‘Without a doubt,’ St. Louis fans would support MLS, says homegrown soccer star Lori Chalupny
American soccer defender Lori Chalupny is a 2015 World Cup champion and 2008 Olympic gold medalist who also got her start right here in St. Louis. A few months ago, Chalupny announced her official retirement from the sport…but not completely.
Chalupny currently serves as the assistant coach at Maryville University and was recently announced to be the officially-designated head coach there in 2018. She’s also bullish about the future of MLS soccer in St. Louis, where she first started playing in Catholic Youth Council soccer leagues and, later, for Nerinx High School.
“I think St. Louis would be a fantastic market,” Chalupny told “St. Louis on the Air” host Don Marsh. “We talk about St. Louis being the birthplace of soccer in the United States, that’s what I grew up with, fortunately. This is a soccer town. There are so many young players out there and the only thing we’re missing is a team. Without any doubt, the fans would support a team here. I think it would be a good thing for the city.”
Chalupny’s comments came just prior to news, reported by the St. Louis Post-Dispatch, that a group of local business and sports leaders in St. Louis is working together to get a Major League Soccer franchise.
Chalupny was joined on the show by Bill McDermott, announcer, broadcaster and former NCAA champion known as “Mr. Soccer,” to discuss the history and future of soccer in St. Louis, their careers, and current issues facing the sport.
Both will be participating in a TEDxGatewayArch event on Thursday, February 18. It’s one of several panels discussing soccer that will be held at Washington University. You can find out more here.
“Everybody is tired of me talking about it, me in particular, because I’ve been talking about it since 1970 when I first came back from the World Cup in Mexico, ‘We gotta have this in St. Louis, we’ve got to have this,’ and we did have that in NASL,” McDermott said. “Fast forward to 1996, NASL is long gone and MLS starts and it has really, more so than ever in the past, captured the imagination of the sporting American public. It is a sport for a new America because of the digital era, youth watching it. It is driven by television that televises games all over the world and now it has come home to St. Louis. We are only missing one thing: that is, an owner/investor/operator to put up a huge sum of money to get into MLS.”
McDermott recognized there is some fatigue in St. Louis regarding high-level wheeling-and-dealing over sports and stadiums and the like, and said that the investor/owner/operator would have to be comfortable with accommodating the huge financial outtake at the outset. The excitement is there, however, said McDermott, visible in the fact the MLS has approached St. Louis.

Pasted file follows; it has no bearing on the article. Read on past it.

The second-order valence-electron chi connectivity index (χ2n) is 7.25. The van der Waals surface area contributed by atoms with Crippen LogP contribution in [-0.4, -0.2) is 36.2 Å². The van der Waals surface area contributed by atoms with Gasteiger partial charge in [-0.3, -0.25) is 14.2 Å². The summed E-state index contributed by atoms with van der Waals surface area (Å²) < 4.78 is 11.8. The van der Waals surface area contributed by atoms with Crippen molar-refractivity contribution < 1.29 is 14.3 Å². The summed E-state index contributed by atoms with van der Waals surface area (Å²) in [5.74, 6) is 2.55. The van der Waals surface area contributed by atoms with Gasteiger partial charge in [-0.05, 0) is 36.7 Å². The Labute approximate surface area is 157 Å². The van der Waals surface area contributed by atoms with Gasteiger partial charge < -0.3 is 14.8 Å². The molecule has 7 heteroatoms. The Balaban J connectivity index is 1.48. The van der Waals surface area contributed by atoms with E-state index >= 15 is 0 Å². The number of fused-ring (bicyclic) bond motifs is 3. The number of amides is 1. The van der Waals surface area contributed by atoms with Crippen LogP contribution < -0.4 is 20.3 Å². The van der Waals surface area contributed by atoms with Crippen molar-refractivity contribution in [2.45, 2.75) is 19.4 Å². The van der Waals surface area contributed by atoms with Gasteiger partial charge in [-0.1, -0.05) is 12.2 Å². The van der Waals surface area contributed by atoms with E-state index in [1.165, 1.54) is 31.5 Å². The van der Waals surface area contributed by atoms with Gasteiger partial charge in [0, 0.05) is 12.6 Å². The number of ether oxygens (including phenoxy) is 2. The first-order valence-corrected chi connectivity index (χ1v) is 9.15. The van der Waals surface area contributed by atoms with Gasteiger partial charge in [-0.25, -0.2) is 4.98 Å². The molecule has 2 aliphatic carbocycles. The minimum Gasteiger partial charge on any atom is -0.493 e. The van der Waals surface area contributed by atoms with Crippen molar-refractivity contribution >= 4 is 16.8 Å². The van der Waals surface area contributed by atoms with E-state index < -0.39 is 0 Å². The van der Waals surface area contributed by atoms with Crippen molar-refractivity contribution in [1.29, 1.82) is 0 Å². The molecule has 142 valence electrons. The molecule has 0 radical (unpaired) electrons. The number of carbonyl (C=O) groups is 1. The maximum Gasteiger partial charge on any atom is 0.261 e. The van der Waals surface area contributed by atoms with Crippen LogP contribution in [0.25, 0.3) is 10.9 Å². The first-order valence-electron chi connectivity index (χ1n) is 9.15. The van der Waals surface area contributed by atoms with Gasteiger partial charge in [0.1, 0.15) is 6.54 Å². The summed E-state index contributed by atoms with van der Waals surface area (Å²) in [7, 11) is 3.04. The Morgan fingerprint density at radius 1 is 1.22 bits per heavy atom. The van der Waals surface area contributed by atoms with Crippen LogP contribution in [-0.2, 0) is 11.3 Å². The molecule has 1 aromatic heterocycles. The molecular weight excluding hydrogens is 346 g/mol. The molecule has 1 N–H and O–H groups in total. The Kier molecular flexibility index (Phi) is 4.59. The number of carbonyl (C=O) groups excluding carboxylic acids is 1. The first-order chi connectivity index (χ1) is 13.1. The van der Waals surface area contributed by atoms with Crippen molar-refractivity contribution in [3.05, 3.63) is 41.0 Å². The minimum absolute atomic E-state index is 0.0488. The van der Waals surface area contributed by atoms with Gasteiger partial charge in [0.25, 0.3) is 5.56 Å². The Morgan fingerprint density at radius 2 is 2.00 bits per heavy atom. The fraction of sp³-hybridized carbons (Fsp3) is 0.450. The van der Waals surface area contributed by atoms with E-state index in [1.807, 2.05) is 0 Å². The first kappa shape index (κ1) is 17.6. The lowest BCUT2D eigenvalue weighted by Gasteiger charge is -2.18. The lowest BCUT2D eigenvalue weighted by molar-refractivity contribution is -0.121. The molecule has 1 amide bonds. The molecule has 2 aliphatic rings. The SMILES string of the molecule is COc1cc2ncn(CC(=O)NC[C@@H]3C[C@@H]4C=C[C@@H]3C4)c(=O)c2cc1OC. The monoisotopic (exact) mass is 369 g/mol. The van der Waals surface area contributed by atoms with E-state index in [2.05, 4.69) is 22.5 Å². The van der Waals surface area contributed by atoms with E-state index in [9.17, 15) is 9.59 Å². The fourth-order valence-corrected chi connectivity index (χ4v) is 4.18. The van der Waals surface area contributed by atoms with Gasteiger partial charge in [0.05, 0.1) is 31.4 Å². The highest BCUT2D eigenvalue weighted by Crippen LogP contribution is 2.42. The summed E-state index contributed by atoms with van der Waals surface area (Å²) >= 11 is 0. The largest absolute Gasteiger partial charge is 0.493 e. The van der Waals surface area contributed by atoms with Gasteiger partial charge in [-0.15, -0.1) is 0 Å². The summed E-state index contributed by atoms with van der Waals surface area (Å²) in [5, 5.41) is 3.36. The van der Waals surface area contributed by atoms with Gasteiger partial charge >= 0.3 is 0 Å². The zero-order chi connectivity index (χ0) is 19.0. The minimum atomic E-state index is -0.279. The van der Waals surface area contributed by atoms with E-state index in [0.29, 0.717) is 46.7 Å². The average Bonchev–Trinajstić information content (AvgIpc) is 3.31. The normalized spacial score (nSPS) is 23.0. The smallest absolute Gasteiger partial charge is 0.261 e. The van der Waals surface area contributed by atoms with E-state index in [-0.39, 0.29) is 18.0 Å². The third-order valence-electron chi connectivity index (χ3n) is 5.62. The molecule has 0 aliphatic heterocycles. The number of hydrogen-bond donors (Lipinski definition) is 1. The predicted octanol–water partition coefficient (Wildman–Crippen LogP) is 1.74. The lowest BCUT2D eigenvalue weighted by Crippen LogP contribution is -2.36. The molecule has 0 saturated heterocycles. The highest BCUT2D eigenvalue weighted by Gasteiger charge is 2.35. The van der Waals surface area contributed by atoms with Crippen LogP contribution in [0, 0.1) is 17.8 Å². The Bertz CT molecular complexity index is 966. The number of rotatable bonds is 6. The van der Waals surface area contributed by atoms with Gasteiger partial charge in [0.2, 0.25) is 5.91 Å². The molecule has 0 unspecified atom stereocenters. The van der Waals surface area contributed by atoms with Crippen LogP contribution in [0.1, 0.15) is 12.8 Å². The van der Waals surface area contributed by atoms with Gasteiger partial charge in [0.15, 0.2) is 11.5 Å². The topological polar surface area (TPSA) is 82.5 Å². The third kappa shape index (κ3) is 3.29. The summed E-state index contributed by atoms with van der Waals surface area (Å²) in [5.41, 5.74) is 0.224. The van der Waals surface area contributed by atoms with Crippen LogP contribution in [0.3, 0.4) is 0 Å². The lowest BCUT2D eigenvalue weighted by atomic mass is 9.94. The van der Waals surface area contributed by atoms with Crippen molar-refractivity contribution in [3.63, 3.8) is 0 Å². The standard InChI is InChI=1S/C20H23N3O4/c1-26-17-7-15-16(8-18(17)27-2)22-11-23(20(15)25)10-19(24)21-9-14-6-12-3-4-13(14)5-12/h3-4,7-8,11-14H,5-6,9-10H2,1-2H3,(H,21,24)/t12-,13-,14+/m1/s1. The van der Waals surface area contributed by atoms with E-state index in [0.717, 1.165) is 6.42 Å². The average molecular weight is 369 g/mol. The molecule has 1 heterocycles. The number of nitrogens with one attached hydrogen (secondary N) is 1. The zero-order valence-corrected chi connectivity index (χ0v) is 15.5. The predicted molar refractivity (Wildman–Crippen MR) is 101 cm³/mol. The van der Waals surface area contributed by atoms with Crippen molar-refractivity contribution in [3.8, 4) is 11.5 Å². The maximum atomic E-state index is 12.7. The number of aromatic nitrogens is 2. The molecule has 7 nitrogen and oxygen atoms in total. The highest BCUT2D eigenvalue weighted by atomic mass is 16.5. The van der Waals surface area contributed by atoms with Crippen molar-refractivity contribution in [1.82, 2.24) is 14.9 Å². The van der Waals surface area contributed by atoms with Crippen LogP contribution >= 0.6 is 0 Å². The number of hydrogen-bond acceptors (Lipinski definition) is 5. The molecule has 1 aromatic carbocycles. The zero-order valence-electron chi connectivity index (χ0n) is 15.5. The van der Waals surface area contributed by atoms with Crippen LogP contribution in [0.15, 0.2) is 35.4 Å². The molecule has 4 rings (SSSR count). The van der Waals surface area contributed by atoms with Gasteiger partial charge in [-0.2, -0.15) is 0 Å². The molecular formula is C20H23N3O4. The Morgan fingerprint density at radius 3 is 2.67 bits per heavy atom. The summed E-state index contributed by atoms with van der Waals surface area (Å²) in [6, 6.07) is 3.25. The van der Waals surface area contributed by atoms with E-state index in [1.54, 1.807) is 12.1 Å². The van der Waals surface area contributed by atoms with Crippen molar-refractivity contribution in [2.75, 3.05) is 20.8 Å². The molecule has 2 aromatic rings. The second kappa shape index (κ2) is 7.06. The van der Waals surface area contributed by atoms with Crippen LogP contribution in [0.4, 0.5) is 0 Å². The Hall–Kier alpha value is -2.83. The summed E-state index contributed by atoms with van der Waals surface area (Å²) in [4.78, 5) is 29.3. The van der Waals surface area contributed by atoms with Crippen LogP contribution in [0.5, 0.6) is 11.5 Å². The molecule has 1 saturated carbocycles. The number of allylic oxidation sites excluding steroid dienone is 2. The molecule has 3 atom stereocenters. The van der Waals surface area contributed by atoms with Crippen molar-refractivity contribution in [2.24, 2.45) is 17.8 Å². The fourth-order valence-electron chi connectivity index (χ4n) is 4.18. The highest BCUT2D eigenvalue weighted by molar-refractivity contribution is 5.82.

Women’s soccer has ‘ignited the national imagination’
Part of the reason that soccer is once again at the forefront of Americans’ minds has to do with big wins on the part of the U.S. Women’s National Team—which has seen far more success on an international stage in past years than the men’s team.
“They are so good at what they do and they win on a regular basis,” McDermott said of the women’s team. “Americans want winners, especially from national teams.”
Chalupny said support has increased vastly for the team during the time she played for it, a span from 2001-2015.
“This past summer was unbelievable, the amount of support we got back here in the United States and especially in the Midwest markets of St. Louis and Kansas City, the top two television markets for this past year’s World Cup,” said Chalupny. “St. Louis is right up there with these crazy soccer fans.”
Disparities in the treatment of women’s and men’s soccer
There are still disparities, however, in how men’s and women’s sports are treated. For example, the women’s World Cup was played on turf rather than grass.
“It is not ideal, Chalupny said. “Any soccer player wants to play on grass, but we have to deal with what we get. Putting out good grass fields is costly and, sometimes, turf is a simple solution.”
Chalupny spoke of the extra pressure on joints, knees and ankles from playing on turf as well as “turf burns,” that come from sliding on the hard surface instead of softer grass.
“Soccer is made to be played on grass fields,” McDermott added. “In essence, the U.S. did adapt to it and adapted to it well. But that’s a huge grind on your body. The players from St. Louis FC, in its second year and beginning training today for its second season, will tell you that to train and then play on artificial turf takes a toll on your body.”
McDermott also mentioned that St. Louis FC’s well-attended matches lend credence to the idea that the community would support MLS.
Listen to the rest of the broad-ranging discussion, including Chalupny’s thoughts on life-after-retirement, McDermott’s thoughts on Catholicism and soccer, and what the two will talk about at TEDxGatewayArch:
St. Louis on the Air brings you the stories of St. Louis and the people who live, work and create in our region. St. Louis on the Air host Don Marsh and producers Mary Edwards, Alex Heuer and Kelly Moffitt give you the information you need to make informed decisions and stay in touch with our diverse and vibrant St. Louis region.